pose SCAL challenges in case of the relatively small average nodule sizes. In total 24plugs (as homogeneous as possible representing either matrix or nodule) were drilled andcleaned, followed by porosity and gas permeability measurements. The measuredporosity distribution indicates a porosity range from 0.10 to 0.45, which can be groupedinto two porosity classes: 0.15-0.20 for the nodules and 0.30-0.40 for the matrix.The air permeability was measured for 17 samples and shows two orders of magnitude of permeability variations across the matrix and nodules. The cross-plot of the permeabilityvs. porosity relationship is shown in Figure 4. It is noted that the general trend of thepermeability vs. porosity curve is consistent with the typical core analysis data (of regular1-1.5 inch plugs) from the Natih formation. In general some Natih formation porosity-permeability scatter (not shown here) may be caused by the relatively small fraction of either the matrix material in nodule plugs or the nodule material in matrix plugs.
Primary Drainage Capillary Pressure
After the porosity and permeability measurements, mercury-air capillary pressure curveswere measured on the small plug samples. The measurements as shown in Figure 5 revealtwo distinctive groups of capillary pressure curves: one for the matrix (the high porosityclass) and the other for the nodules (low porosity class). The mercury-air capillarypressure data were then converted to the corresponding brine-crude system taking intoaccount the interfacial tension and contact angle (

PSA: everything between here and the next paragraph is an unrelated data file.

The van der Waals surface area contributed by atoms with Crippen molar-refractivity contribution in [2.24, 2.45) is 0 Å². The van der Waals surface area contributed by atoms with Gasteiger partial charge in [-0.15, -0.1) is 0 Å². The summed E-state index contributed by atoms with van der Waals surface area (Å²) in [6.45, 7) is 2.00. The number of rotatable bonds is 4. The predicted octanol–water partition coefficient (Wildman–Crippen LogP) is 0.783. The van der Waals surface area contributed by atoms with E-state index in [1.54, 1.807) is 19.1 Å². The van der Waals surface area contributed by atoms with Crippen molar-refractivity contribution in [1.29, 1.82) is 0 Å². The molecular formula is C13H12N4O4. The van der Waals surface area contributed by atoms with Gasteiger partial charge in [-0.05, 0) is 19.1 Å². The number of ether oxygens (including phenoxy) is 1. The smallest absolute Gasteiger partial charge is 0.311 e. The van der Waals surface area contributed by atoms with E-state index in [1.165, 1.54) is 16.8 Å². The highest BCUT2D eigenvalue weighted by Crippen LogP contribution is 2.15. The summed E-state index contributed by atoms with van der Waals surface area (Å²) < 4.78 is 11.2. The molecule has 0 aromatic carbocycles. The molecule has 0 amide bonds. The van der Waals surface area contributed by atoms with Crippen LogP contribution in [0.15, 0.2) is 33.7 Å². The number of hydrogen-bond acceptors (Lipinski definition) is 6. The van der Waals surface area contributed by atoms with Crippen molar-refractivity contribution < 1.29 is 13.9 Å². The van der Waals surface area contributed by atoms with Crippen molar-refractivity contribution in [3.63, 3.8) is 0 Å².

)) for the specific brine-crudesystem. The capillary pressure curves show significant impact on the initial oil saturationespecially in the layers close to the free water level.In this study, the data were synthesized into two representative primary drainage curves,one for matrix and the other for nodules as shown in Figures 5 & 6. In general, furtherscaling of capillary pressure with permeability and porosity within each rock type(nodules and base matrix) following the Leverett-J type of approach can be made.
Imbibition Capillary Pressure and Relative Permeability
Due to the small size of the selected plugs, the imbibition capillary pressure curves werenot measured directly on all the selected samples. The cored matrix and nodule plugs ingeneral did not have adequate sizes suitable for multi-phase flow and centrifugemeasurements to represent the matrix and the nodules separately.Since the two rock types have different porosity, permeability and primary drainage data,they are expected to have different imbibition capillary pressure curves. No spontaneousimbibition of water was observed on samples from the reservoir under study followingwettability restoration (Mookerjee and Alias, 2006), and in general low (< 20%) residualoil saturation was found for both rock types. Recently it has been reported that theimbibition capillary pressure for samples showing no spontaneous imbibition, which isgenerally the case for limestone oil reservoirs, may be calculated from the correspondingprimary drainage capillary pressure (Masalmeh and Jing, 2006). The procedure requires